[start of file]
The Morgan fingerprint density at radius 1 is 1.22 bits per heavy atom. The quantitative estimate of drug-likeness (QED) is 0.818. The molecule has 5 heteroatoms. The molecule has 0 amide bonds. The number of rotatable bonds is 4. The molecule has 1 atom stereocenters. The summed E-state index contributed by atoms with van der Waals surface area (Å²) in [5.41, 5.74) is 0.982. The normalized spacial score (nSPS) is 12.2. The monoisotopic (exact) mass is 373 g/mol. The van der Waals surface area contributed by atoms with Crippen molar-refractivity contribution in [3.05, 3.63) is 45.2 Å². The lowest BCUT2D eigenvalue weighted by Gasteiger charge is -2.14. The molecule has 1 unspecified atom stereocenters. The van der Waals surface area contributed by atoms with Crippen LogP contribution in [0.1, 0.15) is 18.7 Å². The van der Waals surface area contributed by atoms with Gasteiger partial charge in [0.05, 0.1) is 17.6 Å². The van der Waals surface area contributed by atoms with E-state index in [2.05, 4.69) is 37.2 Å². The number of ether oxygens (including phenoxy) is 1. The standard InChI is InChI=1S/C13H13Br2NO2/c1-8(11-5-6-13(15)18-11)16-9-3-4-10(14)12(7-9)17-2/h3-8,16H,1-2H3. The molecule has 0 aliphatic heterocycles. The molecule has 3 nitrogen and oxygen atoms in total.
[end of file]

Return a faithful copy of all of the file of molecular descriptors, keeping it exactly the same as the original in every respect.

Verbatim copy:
The Morgan fingerprint density at radius 1 is 1.22 bits per heavy atom. The quantitative estimate of drug-likeness (QED) is 0.818. The molecule has 5 heteroatoms. The molecule has 0 amide bonds. The number of rotatable bonds is 4. The molecule has 1 atom stereocenters. The summed E-state index contributed by atoms with van der Waals surface area (Å²) in [5.41, 5.74) is 0.982. The normalized spacial score (nSPS) is 12.2. The monoisotopic (exact) mass is 373 g/mol. The van der Waals surface area contributed by atoms with Crippen molar-refractivity contribution in [3.05, 3.63) is 45.2 Å². The lowest BCUT2D eigenvalue weighted by Gasteiger charge is -2.14. The molecule has 1 unspecified atom stereocenters. The van der Waals surface area contributed by atoms with Crippen LogP contribution in [0.1, 0.15) is 18.7 Å². The van der Waals surface area contributed by atoms with Gasteiger partial charge in [0.05, 0.1) is 17.6 Å². The van der Waals surface area contributed by atoms with E-state index in [2.05, 4.69) is 37.2 Å². The number of ether oxygens (including phenoxy) is 1. The standard InChI is InChI=1S/C13H13Br2NO2/c1-8(11-5-6-13(15)18-11)16-9-3-4-10(14)12(7-9)17-2/h3-8,16H,1-2H3. The molecule has 0 aliphatic heterocycles. The molecule has 3 nitrogen and oxygen atoms in total.